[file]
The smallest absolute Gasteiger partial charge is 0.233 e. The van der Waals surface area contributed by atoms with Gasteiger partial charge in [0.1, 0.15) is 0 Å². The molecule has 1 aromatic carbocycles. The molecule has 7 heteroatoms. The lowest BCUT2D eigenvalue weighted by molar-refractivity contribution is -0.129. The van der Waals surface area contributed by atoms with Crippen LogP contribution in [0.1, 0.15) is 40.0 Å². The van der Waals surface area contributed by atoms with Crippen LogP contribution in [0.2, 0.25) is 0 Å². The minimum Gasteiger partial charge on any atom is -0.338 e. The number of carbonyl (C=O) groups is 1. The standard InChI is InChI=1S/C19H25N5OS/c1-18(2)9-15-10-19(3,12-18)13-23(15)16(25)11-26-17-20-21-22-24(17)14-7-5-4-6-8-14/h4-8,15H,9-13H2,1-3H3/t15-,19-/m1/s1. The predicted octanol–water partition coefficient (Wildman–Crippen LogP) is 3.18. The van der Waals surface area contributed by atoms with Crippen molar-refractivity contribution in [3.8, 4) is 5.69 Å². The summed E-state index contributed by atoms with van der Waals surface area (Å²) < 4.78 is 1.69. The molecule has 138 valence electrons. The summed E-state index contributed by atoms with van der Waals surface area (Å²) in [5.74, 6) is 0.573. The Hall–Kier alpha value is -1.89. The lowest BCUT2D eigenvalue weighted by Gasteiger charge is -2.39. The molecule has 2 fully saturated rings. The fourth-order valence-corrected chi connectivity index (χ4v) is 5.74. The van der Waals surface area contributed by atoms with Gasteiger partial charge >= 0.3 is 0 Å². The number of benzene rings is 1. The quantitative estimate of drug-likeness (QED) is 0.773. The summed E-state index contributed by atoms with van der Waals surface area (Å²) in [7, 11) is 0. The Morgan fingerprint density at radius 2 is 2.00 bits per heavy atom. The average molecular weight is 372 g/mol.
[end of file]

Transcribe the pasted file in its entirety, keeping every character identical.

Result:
The smallest absolute Gasteiger partial charge is 0.233 e. The van der Waals surface area contributed by atoms with Gasteiger partial charge in [0.1, 0.15) is 0 Å². The molecule has 1 aromatic carbocycles. The molecule has 7 heteroatoms. The lowest BCUT2D eigenvalue weighted by molar-refractivity contribution is -0.129. The van der Waals surface area contributed by atoms with Crippen LogP contribution in [0.1, 0.15) is 40.0 Å². The van der Waals surface area contributed by atoms with Crippen LogP contribution in [0.2, 0.25) is 0 Å². The minimum Gasteiger partial charge on any atom is -0.338 e. The number of carbonyl (C=O) groups is 1. The standard InChI is InChI=1S/C19H25N5OS/c1-18(2)9-15-10-19(3,12-18)13-23(15)16(25)11-26-17-20-21-22-24(17)14-7-5-4-6-8-14/h4-8,15H,9-13H2,1-3H3/t15-,19-/m1/s1. The predicted octanol–water partition coefficient (Wildman–Crippen LogP) is 3.18. The van der Waals surface area contributed by atoms with Crippen molar-refractivity contribution in [3.8, 4) is 5.69 Å². The summed E-state index contributed by atoms with van der Waals surface area (Å²) < 4.78 is 1.69. The molecule has 138 valence electrons. The summed E-state index contributed by atoms with van der Waals surface area (Å²) in [5.74, 6) is 0.573. The Hall–Kier alpha value is -1.89. The lowest BCUT2D eigenvalue weighted by Gasteiger charge is -2.39. The molecule has 2 fully saturated rings. The fourth-order valence-corrected chi connectivity index (χ4v) is 5.74. The van der Waals surface area contributed by atoms with Gasteiger partial charge >= 0.3 is 0 Å². The number of benzene rings is 1. The quantitative estimate of drug-likeness (QED) is 0.773. The summed E-state index contributed by atoms with van der Waals surface area (Å²) in [7, 11) is 0. The Morgan fingerprint density at radius 2 is 2.00 bits per heavy atom. The average molecular weight is 372 g/mol.